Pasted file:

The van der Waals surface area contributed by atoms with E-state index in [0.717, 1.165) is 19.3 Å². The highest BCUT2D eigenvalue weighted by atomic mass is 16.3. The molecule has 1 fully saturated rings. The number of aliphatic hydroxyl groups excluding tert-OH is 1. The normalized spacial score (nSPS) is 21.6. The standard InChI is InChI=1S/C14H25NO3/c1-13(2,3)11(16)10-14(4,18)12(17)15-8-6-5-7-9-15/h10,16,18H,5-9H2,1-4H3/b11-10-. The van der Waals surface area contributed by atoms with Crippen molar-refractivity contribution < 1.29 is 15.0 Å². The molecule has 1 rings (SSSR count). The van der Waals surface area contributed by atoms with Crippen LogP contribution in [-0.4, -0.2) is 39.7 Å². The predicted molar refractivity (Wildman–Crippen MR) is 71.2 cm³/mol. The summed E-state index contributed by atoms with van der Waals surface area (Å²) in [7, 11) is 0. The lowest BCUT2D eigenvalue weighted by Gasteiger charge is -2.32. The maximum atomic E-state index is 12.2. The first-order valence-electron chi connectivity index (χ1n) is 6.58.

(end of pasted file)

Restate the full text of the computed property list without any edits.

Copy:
The van der Waals surface area contributed by atoms with E-state index in [0.717, 1.165) is 19.3 Å². The highest BCUT2D eigenvalue weighted by atomic mass is 16.3. The molecule has 1 fully saturated rings. The number of aliphatic hydroxyl groups excluding tert-OH is 1. The normalized spacial score (nSPS) is 21.6. The standard InChI is InChI=1S/C14H25NO3/c1-13(2,3)11(16)10-14(4,18)12(17)15-8-6-5-7-9-15/h10,16,18H,5-9H2,1-4H3/b11-10-. The van der Waals surface area contributed by atoms with Crippen molar-refractivity contribution < 1.29 is 15.0 Å². The molecule has 1 rings (SSSR count). The van der Waals surface area contributed by atoms with Crippen LogP contribution in [-0.4, -0.2) is 39.7 Å². The predicted molar refractivity (Wildman–Crippen MR) is 71.2 cm³/mol. The summed E-state index contributed by atoms with van der Waals surface area (Å²) in [7, 11) is 0. The lowest BCUT2D eigenvalue weighted by Gasteiger charge is -2.32. The maximum atomic E-state index is 12.2. The first-order valence-electron chi connectivity index (χ1n) is 6.58.